Comparing Colonialism and Imperialism in Heart of Darkness and Kipling's Poetry

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Imperialism in Heart of Darkness and Kipling's Poetry

Imperialism sprung from an altruistic and unselfish aim to "take up the white man's burden"1 and “wean [the] ignorant millions from their horrid ways.”2 These two citations are, of course, from Kipling’s “White Man’s Burden” and Conrad’s Heart of Darkness, respectively, and they splendidly encompass what British and European imperialism was about – at least seen from the late-nineteenth century point of view. This essay seeks to explore the comparisons and contrasts between Conrad’s and Kipling’s view of imperialism in, respectively, Heart of Darkness and “White Man’s Burden” and “Recessional.”

In a historical context, the two texts differ greatly: Heart of
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This was the occasion for which “Recessional” had been written, and it celebrated a vast empire that had “dominion over palm and pine,” and a “far-flung battle-line.” The poem speaks of ‘lesser breeds without the Law,’ and it is this law that “if, drunk with sight of power,” must not be forgotten. It is a prayer for the eternal altruistic mission that the white man had been destined for, as well as a hopeful prayer that England should not decline:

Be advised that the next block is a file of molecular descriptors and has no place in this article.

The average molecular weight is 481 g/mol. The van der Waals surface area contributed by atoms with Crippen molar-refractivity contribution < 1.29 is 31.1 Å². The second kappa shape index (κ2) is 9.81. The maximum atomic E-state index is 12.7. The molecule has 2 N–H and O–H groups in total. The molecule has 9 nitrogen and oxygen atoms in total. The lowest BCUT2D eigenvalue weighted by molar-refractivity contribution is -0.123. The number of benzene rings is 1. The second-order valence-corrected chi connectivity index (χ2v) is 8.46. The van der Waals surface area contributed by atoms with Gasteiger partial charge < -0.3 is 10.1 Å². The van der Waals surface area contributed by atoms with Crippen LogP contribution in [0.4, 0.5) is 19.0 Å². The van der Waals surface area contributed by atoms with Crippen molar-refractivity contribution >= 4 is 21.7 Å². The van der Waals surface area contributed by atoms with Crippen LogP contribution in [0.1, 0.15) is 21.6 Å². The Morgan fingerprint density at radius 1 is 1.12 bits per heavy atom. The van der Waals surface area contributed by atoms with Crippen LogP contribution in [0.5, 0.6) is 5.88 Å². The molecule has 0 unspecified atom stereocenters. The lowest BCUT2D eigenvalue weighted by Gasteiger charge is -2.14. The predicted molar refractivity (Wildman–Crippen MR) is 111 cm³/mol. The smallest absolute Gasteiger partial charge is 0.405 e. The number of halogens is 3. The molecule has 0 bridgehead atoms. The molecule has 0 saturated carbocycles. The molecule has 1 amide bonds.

Far-called, our navies melt away—

On dune and headland sinks the fire—

Lo, all our pomp of yesterday

Is one with Nineveh and Tyre!

Judge of the Nations, spare us yet,

Lest we forget—lest we forget!4

The call to extend ‘the Law’ continues in Kipling’s poem “The White Man’s Burden.” However, such an extension calls for a definition of a “white man.” By this term, Kipling refers not only to those with white skin colour. Charles Carrington points out in his biography5 that in the late 19th century “white people” included all men with the moral standards of the civilised world. Carrington convincingly cites Kipling’s own poem “Gunga Din” about an Indian water-carrier, in which Gunga Din is ‘the finest man I knew’. I have elaborated upon Carrington’s example:

[When] a’servin of ‘Er Majesty the Queen,

Of all them black-faced I
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